Photo by Sal Falko, via Flickr
Sixty-five million people in the United States have a criminal record, and the consequences of their actions--no matter how small or far in the past--follow them for life with little relief, says the NACDL, the National Association of Criminal Defense Lawyers, which details the restrictions in a new report. Ex-offenders can loose voting rights, access to housing, jobs and schools, greatly affecting their ability to re-enter society as a contributing member, with a patchwork of laws and oversight on how employer, landlords and others can use information from criminal records.
The report complies testimony from 150 witnesses from hearings in cities across the country and lays out the collateral consequences participants still face decades after a crime was committed--or in some cases even when the conviction was vacated. Examples included a mother who was could not volunteer at her children's school because of a convictions 15 years prior, to a boiler engineer being allowed to return to his career after his employer found about a conviction 25 years in the past.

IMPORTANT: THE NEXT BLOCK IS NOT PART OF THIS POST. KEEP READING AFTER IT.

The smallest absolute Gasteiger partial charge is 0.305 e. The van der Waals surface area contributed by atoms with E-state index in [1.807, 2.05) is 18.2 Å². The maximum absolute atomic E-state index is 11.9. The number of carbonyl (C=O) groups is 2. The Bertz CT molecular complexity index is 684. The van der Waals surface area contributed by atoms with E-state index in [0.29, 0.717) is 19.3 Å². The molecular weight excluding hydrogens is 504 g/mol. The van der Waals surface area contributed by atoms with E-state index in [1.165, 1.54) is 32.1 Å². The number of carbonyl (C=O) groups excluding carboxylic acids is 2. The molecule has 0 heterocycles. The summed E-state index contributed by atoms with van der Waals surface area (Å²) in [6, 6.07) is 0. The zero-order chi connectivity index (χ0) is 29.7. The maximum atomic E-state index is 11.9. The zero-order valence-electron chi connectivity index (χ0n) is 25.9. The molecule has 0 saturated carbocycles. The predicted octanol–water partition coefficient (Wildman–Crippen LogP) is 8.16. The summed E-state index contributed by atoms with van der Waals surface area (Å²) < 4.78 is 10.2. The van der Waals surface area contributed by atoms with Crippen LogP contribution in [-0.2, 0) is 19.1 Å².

The report recommended ways in which these collateral convictions can be mitigated so people with criminal records can successfully reintegrate into society. Some ideas include restoring full restoration of rights upon completion of sentence, limiting the access of criminal records for non-law enforcement use and encouraging landlords and employers to work with people with a criminal record. The report also highlighted states that have taken steps to reduce the damage of collateral consequences.
Read the full report here.